"This great book on the depression is so good, it is impossible to praise it sufficiently without sounding absurd."

Under the hook[edit]

by Wendy Lowenstein & Tom Hills Bookworkers Press

Under the Hook – Melbourne Waterside Workers'Remember 1900–1998 is an oral history written in the words of the rank and file wharfies. Whilst interviewing for Weevils in the Flour, Lowenstein met veteran Melbourne wharfie Tom Hills. With Hills collaboration "Under the Hook: Melbourne waterside workers remember 1900–1998", was self-published under her Bookworkers' Press imprint. Whilst the mechanised waterfront in Melbourne employed far fewer wharfies, Under the Hook was almost sold out. The first edition covered the period from 1900 – 1980.

The making of this history of working on the Melbourne waterfront was featured in an episode of ABC Big Country called Lowenstein and Hills. To view this episode on YouTube

During the lock-out of the "Patrick's dispute", the Maritime Union workers picketing East Swanston dock asked Lowenstein to record them "making history". This revised and updated 2nd edition of "Under the Hook" which included interviews during the "Patricks" dispute of 1998.

"On the night of 7 April 1998, Patrick Stevedores boss Chris Corrigan sacked his entire workforce, locked them out and set up new companies to employ a non-unionised workforce, trained in Dubai. After a protracted and bitter 14-day lock-out .... Justice Tony North ordered the reinstatement of rights for the 1,400 sacked Maritime Union of Australia waterside workers."[1]

Weevils at work[edit]

description and information to be added

The recordings associated with Weevils at Work include the 80 interviews Lowenstein recorded in Pannawonica and Robe River in 1986 – 1988 during the Pekoe Wallsend industrial dispute. These recordings give a vivid picture of working life, changes in working conditions, family life, and the community which were all divided and affected by the prolonged dispute in Robe River W.A. These recordings are held in the Lowenstein Family Collection.

Miscellaneous publications[edit]

1. Shocking Shocking Shocking

by Wendy Lowenstein 19??
Shocking, Shocking, Shocking is a self-published collection of improper Australian children's play-rhymes. She was co-author of Cinderella Dressed in Yella (with Ian Turner and June Factor, Heinneman). The rhymes Lowenstein collected, when included in Cinderella Dressed in Yella, led to the first edition being banned from the post!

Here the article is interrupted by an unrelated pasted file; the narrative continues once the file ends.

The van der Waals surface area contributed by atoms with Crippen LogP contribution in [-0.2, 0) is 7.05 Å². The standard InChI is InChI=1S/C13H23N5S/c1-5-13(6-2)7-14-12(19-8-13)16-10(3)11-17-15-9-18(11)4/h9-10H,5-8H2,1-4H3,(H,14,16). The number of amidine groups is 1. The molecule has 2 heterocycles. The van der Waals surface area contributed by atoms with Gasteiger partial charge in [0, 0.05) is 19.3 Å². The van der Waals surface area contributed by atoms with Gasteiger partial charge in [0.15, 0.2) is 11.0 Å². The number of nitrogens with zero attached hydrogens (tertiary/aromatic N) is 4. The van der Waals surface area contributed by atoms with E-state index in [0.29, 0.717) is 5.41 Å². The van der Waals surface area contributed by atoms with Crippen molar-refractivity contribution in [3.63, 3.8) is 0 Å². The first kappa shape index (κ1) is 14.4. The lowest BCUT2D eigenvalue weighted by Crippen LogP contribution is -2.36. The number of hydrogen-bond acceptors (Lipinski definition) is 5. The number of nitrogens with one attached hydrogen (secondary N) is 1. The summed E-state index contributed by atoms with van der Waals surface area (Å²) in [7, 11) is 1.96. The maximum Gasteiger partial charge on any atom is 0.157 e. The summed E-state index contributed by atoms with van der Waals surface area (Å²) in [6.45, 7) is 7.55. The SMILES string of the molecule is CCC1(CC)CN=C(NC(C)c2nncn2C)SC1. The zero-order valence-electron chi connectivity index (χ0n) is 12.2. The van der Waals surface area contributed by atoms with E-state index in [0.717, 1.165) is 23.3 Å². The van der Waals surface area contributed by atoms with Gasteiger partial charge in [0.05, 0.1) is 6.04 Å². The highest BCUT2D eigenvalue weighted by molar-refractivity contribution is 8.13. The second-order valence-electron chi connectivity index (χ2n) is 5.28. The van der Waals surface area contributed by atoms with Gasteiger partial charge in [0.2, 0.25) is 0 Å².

2. Self Publishing Without Pain

by Wendy Lowenstein 19??
In 1990, Lowenstein wrote and self-published Self-Publishing Without Pain (with M.Saint-Ferjeux),1990. She says "Other books in the field concentrate on what should happen. Mine concentrates on what it's really like, and what can, and only too often does happen to the novice, in the tricky world of printers and deadlines the day before yesterday."

3. Ron Edwards

In 1991, she spent some time interviewing Ron Edwards of North Queensland for the National Library, and has written a short life of Edwards, published in AARL, March 1992.
Add more about publications here

Lowenstein collections[edit]

Wendy Lowenstein's papers are stored in the National Library of Australia. These papers include records and correspondence on most of her community social activism, draft manuscripts and interview transcripts.[2] The library also holds a big sound collection of 741 hours of Wendy Lowenstein's early oral history interviews and Australian folk material is kept in the National Library of Australia, Oral History Collection. Some of the largest collections are Communists and the Left in the Arts and Community (125 hours), 1930's Depression Sound Recordings (113 hours), Australian Outback Interviews 1969 (126 hours).[3] As of 2020, some of the history recordings were held by The Lowenstein family.

Social activism[edit]

Wendy Lowenstein was a social activist most of her life. In 1955, Lowenstein co-founded the Folk Lore Society of Victoria with Ian Turner and she contributed to and edited the Folk Lore Society of Victoria's magazine Gumsucker's Gazette, later Australian Tradition, for fifteen years. Shirley Andrews (Chairperson) and Wendy Lowenstein worked together on the committee which organised the first Festival was held in Melbourne in 1967.

She worked voluntarily for organisations such as People for Nuclear Disarmament and Arts Action for Peace, and protested vigorously whenever she felt funding cutbacks affected culture and the Arts.


  • Richard Lowenstein, "An ear for the ordinary folk: Wendy Lowenstein, 1927–2006" The Sydney Morning Herald, 26 October 2006[4]
  • Richard Lowenstein – Video Memorial.
  • Phyl Lobl "Wendy Lowenstein, 1927–2006: A Woman of Worth"[5]
  • June Factor Dedicated worker with Words in The Australian[6]
  • Professor Henry Mayer, University of Sydney in his foreword to "The Immigrants"
  • Mark Gregory "Wendy Katherin Lowenstein (25 June 1927 – 16 October 2006)[7]


  1. ^ "Waterfront employer Patrick tries to lock out union - 80 Days That Changed Our Lives - ABC Archives". www.abc.net.au. 18 June 2012. Retrieved 6 October 2020.
  2. ^ "Papers of Wendy Lowenstein". Trove. Retrieved 6 October 2020.
  3. ^ "Lowenstein Collection". National Library of Australia. Retrieved 3 November 2020.
  4. ^ "An ear for the ordinary folk". The Sydney Morning Herald. 26 October 2006. Retrieved 6 October 2020.
  5. ^ [1][dead link]
  6. ^ [2][dead link]
  7. ^ "Australian Folk Songs: Wendy Lowenstein". folkstream.com. Retrieved 6 October 2020.

External links[edit]